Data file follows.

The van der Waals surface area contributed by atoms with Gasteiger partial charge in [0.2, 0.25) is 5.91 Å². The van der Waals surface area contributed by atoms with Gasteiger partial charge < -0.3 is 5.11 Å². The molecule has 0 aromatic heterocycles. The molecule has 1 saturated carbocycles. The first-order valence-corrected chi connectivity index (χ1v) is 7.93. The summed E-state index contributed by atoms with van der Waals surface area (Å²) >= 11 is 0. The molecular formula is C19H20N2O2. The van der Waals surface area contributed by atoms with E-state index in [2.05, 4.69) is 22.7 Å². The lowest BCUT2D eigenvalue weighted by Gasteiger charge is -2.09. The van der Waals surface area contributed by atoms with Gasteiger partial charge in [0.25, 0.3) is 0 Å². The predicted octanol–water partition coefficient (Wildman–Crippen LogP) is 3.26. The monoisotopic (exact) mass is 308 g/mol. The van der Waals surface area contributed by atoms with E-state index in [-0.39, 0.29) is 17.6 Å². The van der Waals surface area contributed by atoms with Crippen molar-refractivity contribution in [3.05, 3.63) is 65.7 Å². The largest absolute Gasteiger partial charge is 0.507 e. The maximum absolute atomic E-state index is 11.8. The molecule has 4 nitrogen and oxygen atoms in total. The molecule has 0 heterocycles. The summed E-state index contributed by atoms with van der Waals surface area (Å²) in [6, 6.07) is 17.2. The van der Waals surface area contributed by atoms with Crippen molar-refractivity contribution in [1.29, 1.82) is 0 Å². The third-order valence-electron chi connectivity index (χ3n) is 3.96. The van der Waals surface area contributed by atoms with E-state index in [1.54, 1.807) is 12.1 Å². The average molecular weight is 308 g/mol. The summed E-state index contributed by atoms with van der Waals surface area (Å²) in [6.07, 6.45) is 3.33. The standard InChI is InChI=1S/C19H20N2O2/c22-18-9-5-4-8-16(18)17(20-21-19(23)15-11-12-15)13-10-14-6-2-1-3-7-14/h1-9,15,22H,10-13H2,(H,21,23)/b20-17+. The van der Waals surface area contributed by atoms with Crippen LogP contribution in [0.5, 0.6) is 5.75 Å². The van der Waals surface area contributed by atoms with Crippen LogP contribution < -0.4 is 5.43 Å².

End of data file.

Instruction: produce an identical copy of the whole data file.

The van der Waals surface area contributed by atoms with Gasteiger partial charge in [0.2, 0.25) is 5.91 Å². The van der Waals surface area contributed by atoms with Gasteiger partial charge < -0.3 is 5.11 Å². The molecule has 0 aromatic heterocycles. The molecule has 1 saturated carbocycles. The first-order valence-corrected chi connectivity index (χ1v) is 7.93. The summed E-state index contributed by atoms with van der Waals surface area (Å²) >= 11 is 0. The molecular formula is C19H20N2O2. The van der Waals surface area contributed by atoms with E-state index in [2.05, 4.69) is 22.7 Å². The lowest BCUT2D eigenvalue weighted by Gasteiger charge is -2.09. The van der Waals surface area contributed by atoms with Gasteiger partial charge in [0.25, 0.3) is 0 Å². The predicted octanol–water partition coefficient (Wildman–Crippen LogP) is 3.26. The monoisotopic (exact) mass is 308 g/mol. The van der Waals surface area contributed by atoms with E-state index in [-0.39, 0.29) is 17.6 Å². The van der Waals surface area contributed by atoms with Crippen molar-refractivity contribution in [3.05, 3.63) is 65.7 Å². The largest absolute Gasteiger partial charge is 0.507 e. The maximum absolute atomic E-state index is 11.8. The molecule has 4 nitrogen and oxygen atoms in total. The molecule has 0 heterocycles. The summed E-state index contributed by atoms with van der Waals surface area (Å²) in [6, 6.07) is 17.2. The van der Waals surface area contributed by atoms with Crippen molar-refractivity contribution in [1.29, 1.82) is 0 Å². The third-order valence-electron chi connectivity index (χ3n) is 3.96. The van der Waals surface area contributed by atoms with E-state index in [1.54, 1.807) is 12.1 Å². The average molecular weight is 308 g/mol. The summed E-state index contributed by atoms with van der Waals surface area (Å²) in [6.07, 6.45) is 3.33. The standard InChI is InChI=1S/C19H20N2O2/c22-18-9-5-4-8-16(18)17(20-21-19(23)15-11-12-15)13-10-14-6-2-1-3-7-14/h1-9,15,22H,10-13H2,(H,21,23)/b20-17+. The van der Waals surface area contributed by atoms with Crippen LogP contribution in [0.5, 0.6) is 5.75 Å². The van der Waals surface area contributed by atoms with Crippen LogP contribution < -0.4 is 5.43 Å².